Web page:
Luciana Parisi: Digital Automation and Affect
Digital Automation and Affect
(S. 161 – 177)

Intensive thought, randomness, dynamism

Luciana Parisi

Digital Automation and Affect

PDF, 17 Seiten

Clockwork automata, but also motor automata, in short, automata of movement, made way for a new computer and cybernetic race, automata of computation and thought, automata with control and feedback. The configuration of power was also inverted, […] power was diluted in an information network.1

As depicted in the movie Elysium, in the near-future scenario of 2124, data will not simply be processed by machines or by brains but rather exchanged across brains by means of machines.2 Elysium is a self-sustainable, pollution-free space habitat that lives off the underclass work of a derelict planet earth, overpopulated and deranged, with a dying human species. In this scenario, machines cannot think and rather seem to be simply instrumental to human-oriented intentions (exposing a traditional moral puzzle of the battle of good versus evil, which is ultimately ascribed to voluntary decisions). Whilst appearing to be mere channels of governance, machines constitute the computational infrastructure of Elysium, whose operations are precisely neutral: unable to understand the cause of things and thus devoid of will (since the AI probe parole officer cannot interpret Max’s allusive comments and jokes, it says to him: “Do you want to speak to a human?”). The neutrality of this algorithmic architecture, however, also reveals the effective power of instrumental reason. Here machines do not simply rebel against the human (as in the I Robot movie for instance), but they more importantly process (i.e., select, exchange, store, activate) any form of information that can be destructive and creative, beneficial or detrimental to the human race. This form of neutralized automation, whereby robots do exactly what humans tell them to do, comfortably reveals a sort of unilateralization of thought, an asymmetry in power between human and machines through which instrumental reason is realized. It is only the rebooting of the information matrix, requiring a radical change in the initial conditions of its algorithmic inputs, that the entire techno-organic elite of Elysium can be eliminated. And yet it is precisely the emphasis on the ultimate possibility to change the initial conditions of the automated architecture of Elysium that exposes instrumental reason to an interesting equivalence of thought and automation, revealing that algorithmic processing, in spite of much critique, is open to revision.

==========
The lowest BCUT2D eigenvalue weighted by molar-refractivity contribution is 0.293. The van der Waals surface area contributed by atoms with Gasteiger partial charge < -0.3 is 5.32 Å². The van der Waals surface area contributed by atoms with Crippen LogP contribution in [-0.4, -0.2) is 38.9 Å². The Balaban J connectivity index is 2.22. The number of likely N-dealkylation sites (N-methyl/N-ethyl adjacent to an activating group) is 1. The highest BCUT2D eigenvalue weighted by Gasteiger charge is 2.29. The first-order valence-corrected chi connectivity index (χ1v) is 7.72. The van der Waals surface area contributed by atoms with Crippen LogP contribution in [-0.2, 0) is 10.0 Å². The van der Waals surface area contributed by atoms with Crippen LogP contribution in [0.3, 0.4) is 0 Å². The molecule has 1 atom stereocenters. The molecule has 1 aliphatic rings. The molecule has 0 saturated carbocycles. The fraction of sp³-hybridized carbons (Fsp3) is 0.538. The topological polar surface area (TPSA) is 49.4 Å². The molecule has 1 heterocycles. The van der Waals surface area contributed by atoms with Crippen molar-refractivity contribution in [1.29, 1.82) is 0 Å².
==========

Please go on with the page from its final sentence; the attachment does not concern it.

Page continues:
Instead of reducing this near-future possibility to the mere fantasy of a Promethean thought free from finitude and death, I suggest...

  • Gilles Deleuze
  • Körper
  • Automatisches Leben
  • Wahrnehmung
  • Zeitlichkeit
  • Epistemologie
  • Alfred North Whitehead
  • Automation
  • Affekte
  • Wissen

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Luciana Parisi

ist Außerordentliche Professorin für Kulturtheorie an der Goldsmiths University in London und leitet dort das PhD-Programm für Kulturwissenschaften sowie – als Kodirektorin – die Digital Culture Unit. In ihrem philosophisch geprägten Werk untersucht sie Technologie in der Kultur, Ästhetik und Politik und hat Beiträge auf dem Gebiet der Medienphilosophie und des Computational Design veröffentlicht. Parisi ist Autorin von Abstract Sex: Philosophy, Biotechnology and the Mutations of Desire (2004, Continuum Press) und Contagious Architecture. Computation, Aesthetics and Space (2013, MIT Press). Derzeit erforscht sie die Geschichte des automatisierten Denkens und schreibt über den Ursprung der Maschinenphilosophie in der Moderne.
Weitere Texte von Luciana Parisi bei DIAPHANES
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